Should You Invest In This Big Beer Merger?
At the risk of sounding anti-American, I have to begin by saying this…
I don’t like Budweiser.
#-ad_banner-#But if I have a redeeming, patriotic leg to stand on, it’s that I’m a huge fan of craft beers, and really, what’s more American than a little upstart with passion and hops?
One of my good friends is a master brewer in the midst of opening his own brewery in Milwaukee, Wisconsin, home of the Brewers, and, yes, the Champagne of Beers, Miller High Life, along with many, many others. There are already a number of popular craft beers in the area, but the market just keeps growing.
That may be one reason why such big beer behemoths like Anheuser Busch-InBev (NYSE: BUD) and SABMiller (OTC: SBMRY) are making a deal.
News of the potential deal came out last November, but needed approval from a number of bodies, including the U.S. Justice Department. That approval could come as early as this month. The combined companies would then account for almost a third of the world’s beer, according to Reuters.
The deal is worth a reported $107 billion, making it the biggest brewer by capitalization.
But why are these two companies merging?
As early as October 2015, before a deal was even certain, Forbes had this to say about why BUD was pursuing SAB:
“AB InBev’s history offers testimony to the company’s acquisitive character, documenting how the brewer has looked to acquire companies that hold dominant or promising positions in local markets, to further its reach in beer. Inbev was formed in 2004, when the Belgian company Interbrew and the Brazilian company Ambev came together. In 2008, InBev and Anheuser-Busch combined to form Anheuser-Busch InBev, with around $54.8 billion required to fund the deal. The $20.1 billion deal to complete the acquisition of the Mexican Grupo Modelo followed in 2013, and the re-acquisition of the South Korean Oriental Brewery for $5.8 billion early in 2014 further highlights AB InBev and its largest shareholders 3G Capital Partners’ strategy for the future.”
In other words, it’s growth through acquisition.
And SAB has a huge market share in what could be the fastest-growing beer market in the world: Africa.
Take a look at this map from BUD’s January 2016 presentation.
The countries in yellow represent places where SAB holds a large footprint. The red countries are where BUD holds sway. The pink countries are where both companies have significant market share.
According to BUD, Africa’s share of the world beer volume will have nearly doubled between 2000 and 2025 to 8.1%. That growth rate is three times the global growth rate… and SAB dominates. This is the main reason why BUD wants to acquire SAB.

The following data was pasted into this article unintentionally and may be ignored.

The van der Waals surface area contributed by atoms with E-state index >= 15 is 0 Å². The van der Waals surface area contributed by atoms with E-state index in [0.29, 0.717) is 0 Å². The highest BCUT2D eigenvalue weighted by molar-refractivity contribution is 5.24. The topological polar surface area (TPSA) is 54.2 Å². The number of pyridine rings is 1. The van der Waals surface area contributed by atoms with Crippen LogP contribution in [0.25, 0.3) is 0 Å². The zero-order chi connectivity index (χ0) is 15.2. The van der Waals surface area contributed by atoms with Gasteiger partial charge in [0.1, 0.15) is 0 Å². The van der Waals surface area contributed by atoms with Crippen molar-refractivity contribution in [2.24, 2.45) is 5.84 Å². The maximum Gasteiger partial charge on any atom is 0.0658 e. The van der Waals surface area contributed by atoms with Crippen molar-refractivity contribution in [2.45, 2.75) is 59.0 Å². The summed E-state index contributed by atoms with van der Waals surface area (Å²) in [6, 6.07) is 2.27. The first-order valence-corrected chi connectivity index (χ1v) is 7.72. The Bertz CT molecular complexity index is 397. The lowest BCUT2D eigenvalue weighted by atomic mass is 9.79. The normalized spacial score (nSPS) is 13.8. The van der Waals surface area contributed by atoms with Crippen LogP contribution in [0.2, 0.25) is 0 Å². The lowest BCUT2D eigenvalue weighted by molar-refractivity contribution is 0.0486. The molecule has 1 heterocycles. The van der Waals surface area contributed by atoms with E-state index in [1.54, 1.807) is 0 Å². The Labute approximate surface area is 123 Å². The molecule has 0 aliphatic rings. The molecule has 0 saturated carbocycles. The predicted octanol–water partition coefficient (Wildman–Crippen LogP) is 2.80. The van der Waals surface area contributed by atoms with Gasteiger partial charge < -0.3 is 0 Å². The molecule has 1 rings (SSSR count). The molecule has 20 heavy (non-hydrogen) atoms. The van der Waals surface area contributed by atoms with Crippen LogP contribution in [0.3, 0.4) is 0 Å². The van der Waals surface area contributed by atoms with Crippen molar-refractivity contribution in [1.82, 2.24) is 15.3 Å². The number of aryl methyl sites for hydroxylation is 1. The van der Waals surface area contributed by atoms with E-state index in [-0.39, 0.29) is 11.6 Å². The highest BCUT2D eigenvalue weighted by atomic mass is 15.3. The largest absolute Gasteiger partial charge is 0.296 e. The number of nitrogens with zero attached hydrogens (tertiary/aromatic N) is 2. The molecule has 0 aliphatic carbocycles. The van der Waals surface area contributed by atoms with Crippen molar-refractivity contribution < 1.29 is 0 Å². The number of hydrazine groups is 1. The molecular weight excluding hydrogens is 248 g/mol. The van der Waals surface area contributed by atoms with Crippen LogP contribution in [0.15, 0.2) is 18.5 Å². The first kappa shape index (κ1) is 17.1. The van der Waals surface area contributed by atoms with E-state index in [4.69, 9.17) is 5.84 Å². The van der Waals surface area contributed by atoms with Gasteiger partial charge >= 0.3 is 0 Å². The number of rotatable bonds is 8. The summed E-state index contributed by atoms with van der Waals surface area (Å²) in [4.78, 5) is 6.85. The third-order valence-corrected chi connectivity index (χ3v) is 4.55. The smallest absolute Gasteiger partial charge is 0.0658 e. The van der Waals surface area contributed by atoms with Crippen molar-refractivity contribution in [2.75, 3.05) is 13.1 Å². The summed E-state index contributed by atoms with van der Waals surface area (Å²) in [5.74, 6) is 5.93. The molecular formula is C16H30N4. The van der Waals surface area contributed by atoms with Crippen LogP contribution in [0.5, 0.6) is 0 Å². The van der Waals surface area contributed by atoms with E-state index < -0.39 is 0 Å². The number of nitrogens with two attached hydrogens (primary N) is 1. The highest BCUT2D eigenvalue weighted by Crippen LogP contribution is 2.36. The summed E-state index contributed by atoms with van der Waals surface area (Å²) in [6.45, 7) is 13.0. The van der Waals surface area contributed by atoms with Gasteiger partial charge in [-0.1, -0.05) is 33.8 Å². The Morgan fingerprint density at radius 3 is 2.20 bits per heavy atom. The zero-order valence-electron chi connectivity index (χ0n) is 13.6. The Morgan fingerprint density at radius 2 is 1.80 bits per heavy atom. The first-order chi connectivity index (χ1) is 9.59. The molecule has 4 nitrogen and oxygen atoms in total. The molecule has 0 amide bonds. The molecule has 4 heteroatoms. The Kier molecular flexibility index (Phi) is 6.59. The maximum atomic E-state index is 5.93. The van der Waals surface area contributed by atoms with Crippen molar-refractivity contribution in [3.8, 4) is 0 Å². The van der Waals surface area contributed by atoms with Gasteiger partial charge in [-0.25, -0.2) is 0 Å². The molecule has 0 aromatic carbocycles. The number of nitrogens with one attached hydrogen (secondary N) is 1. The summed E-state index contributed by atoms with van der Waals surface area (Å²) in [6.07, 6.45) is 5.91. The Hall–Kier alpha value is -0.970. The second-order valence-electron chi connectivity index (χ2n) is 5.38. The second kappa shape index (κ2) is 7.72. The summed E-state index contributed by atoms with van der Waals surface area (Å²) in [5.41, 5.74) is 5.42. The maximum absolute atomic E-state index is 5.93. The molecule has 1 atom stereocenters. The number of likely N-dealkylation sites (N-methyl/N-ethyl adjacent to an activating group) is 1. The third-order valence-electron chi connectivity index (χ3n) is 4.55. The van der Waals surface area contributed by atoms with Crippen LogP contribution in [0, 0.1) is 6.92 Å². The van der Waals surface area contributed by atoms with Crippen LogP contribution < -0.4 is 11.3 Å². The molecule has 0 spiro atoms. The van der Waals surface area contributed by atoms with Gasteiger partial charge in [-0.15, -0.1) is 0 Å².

Investors seem to think this tie-up is a good idea. The combined company will have revenues of $64 billion, putting it in the top five consumer goods companies.
And back in October, when Forbes reported on the potential deal, it gave BUD a price target of $120. As of June 1, BUD was trading for $129.
But where do they go from here?
BUD estimates that the combined company would save $1.4 billion a year in cost synergies. Now, analysts think BUD shares could climb as high as $157, about 24% higher than current prices.
That price is certainly attainable, though ambitious in the near-term. Over the past five years, BUD shares have climbed 126.05%. That’s more than 25.5% a year on average. So that 24% target fits with the current trajectory, should BUD shares maintain momentum.
What about SAB?
Over the past five years, SAB has climbed more than 97%. While not the same growth as BUD, it’s still a nice push higher. Analysts aren’t quite as excited about this company, though, with the highest price target only 8.9% higher than current prices and the overwhelming majority rating the stock a hold.
With this in mind, I’m inclined to like BUD for once in my life… At least, the stock, that is.
Risks To Consider: While BUD and SAB have jumped through hurdles to gain approval in South Africa and Europe, the deal is still waiting on approval from the United States and China. Either could suddenly say no, or require more accommodation through selling off assets that would impinge on competition.
Any such hiccup in the approval process would impact share prices negatively, and even stop the deal altogether.
But with both South Africa and Europe approving the deal, it’s unlikely that the United States or China will block it from going forward. We will know sometime this month if the United States will approve the deal. More risk-averse investors could wait until the announcement to make a purchase.
Action To Take: This deal has been a long-time coming, though, and the two companies appear to be in it for the long-haul. Longer-term investors can grab shares on pullbacks leading up to the expected approval, and hold Anheuser-Busch InBev (NYSE: BUD) through the massive growth potential in Africa over the next decade.
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